The story is fantastic, one I've read several times. The narrator, however, is nasal and grating, and appears to be trying to get through the material as fast as possible. ;-(
It was a good story and a reasonable premise for making contact and how it might happen. It could easily be a 'Star Trek' movie script.
It was a good story, but I tried for some time to find how to download 'Part 2'. The ending, as I eventually discovered, was left hanging. I had a similar feeling of having the story abruptly end without 'finishing' with S King's the Dark Tower series. All those hours and never to learn what the Dark Tower was - Anoying. At least the Mote did not cost 2 arms and a leg.
Emphasis and pace are what any good reader brings to an Audio book. The Kindle Fire allows me to speed up the Audio if I want a faster pace, but emphasis can change the story significantly. Ganser did a nice job of reading.
I listen mostly when I go to bed at night. Generally I listen in increments ranging from 10 minutes to an hour - then the next night I figure out what I last remember. so I know where to start. Only one book recently kept me up much of the night, Killing Lincoln. Takes a little while to get through a book, but the 'many good nights sleep' is well worth it.
I remember reading the 'Mote' paperback 'many' years ago so an Audio book was a great way to go through the book again. I will be doing the Foundation Series shortly. Azimov also uses an 'unfinished' ending technique. I always wonder if the authors know what is next or simply decided to quit writing.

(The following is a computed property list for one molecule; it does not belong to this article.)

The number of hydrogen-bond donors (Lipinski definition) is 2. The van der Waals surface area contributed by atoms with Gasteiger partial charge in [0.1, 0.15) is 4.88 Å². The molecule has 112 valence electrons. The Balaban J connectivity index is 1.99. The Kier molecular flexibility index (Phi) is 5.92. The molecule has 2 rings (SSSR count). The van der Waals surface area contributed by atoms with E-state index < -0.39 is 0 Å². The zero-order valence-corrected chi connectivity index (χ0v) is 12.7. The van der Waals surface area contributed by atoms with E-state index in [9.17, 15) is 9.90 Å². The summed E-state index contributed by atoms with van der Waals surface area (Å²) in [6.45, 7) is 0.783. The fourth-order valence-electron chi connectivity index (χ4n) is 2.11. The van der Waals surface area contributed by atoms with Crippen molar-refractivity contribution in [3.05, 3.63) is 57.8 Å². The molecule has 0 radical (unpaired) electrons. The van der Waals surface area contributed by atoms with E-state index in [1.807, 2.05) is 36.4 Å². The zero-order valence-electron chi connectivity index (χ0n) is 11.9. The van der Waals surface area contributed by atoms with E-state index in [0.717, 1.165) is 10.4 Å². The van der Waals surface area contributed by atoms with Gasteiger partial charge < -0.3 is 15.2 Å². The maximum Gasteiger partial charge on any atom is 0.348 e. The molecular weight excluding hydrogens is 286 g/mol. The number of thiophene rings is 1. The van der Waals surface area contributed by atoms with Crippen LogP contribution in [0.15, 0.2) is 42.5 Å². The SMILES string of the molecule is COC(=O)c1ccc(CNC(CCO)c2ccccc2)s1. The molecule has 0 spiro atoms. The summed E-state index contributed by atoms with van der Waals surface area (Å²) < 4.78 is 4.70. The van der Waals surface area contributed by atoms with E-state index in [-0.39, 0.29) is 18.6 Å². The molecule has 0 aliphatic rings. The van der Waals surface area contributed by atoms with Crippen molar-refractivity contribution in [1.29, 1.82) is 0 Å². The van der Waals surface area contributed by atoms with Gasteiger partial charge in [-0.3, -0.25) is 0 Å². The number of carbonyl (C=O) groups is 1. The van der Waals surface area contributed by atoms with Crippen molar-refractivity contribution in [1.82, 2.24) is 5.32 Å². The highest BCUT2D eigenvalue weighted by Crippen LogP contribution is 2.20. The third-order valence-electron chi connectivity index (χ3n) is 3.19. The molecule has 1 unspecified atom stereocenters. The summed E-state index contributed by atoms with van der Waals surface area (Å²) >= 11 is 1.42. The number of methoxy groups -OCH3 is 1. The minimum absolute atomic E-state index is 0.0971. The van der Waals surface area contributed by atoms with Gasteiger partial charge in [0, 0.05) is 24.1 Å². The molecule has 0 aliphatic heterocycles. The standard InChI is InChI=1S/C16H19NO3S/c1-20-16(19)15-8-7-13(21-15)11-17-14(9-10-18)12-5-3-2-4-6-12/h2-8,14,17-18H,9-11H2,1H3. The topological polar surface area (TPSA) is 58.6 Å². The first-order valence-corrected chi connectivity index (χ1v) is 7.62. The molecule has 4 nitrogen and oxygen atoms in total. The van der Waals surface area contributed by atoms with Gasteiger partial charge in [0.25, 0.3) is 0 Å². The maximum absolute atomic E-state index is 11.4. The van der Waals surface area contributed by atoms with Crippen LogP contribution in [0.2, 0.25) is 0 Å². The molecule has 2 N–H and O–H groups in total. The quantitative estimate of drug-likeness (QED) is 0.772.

No I think it was very well written.
Niven uses a lot of real tech and real science in the story. It makes the story much more interesting.
A little more destinction between characters would have made it easier to follow in a few of the more complex passages.
There are sequal to this book. I have not read/listened to them yet but I plan to in the future.
Not sure why I decided on some heavy sci-fi lately. At least Mote in God's Eye has a good story to follow. I find the idea of exploring life in other systems very interesting and this does not disappoint. Unfortunately, it's glacial pacing made getting through it difficult at times. It finally hit an interesting climax about 2/3 through and then slows a bit again. Still a good a read. I'm glad Larry Niven teamed with Jerry Pournelle on this or I don't think I could have finished it.
Yes. Niven and Pournelle are unbeatable at writing dialogue and science that is both believable and understandable, yet Hard and accurate.Ganser is a talented vocartist who brings the characters to life.
The terrifying scene on planet where the midshipmen face the Moties.
He has a way of inflecting the words that carry the same subtonal meanings one finds when talking to someone- the difference between hearing someone leave you a message and reading it in an email.
No, the science makes the mind wander away as you contemplate the ramifications of the physics explained to you, so I find I need to stop and think about how my mind was just opened to new ideas. This is a GOOD thing... :)
Niven is one of my alltime favorite authors and I especially recommend any story he has done with Pournelle. Lucifers Hammer and Footfall are great examples besides this.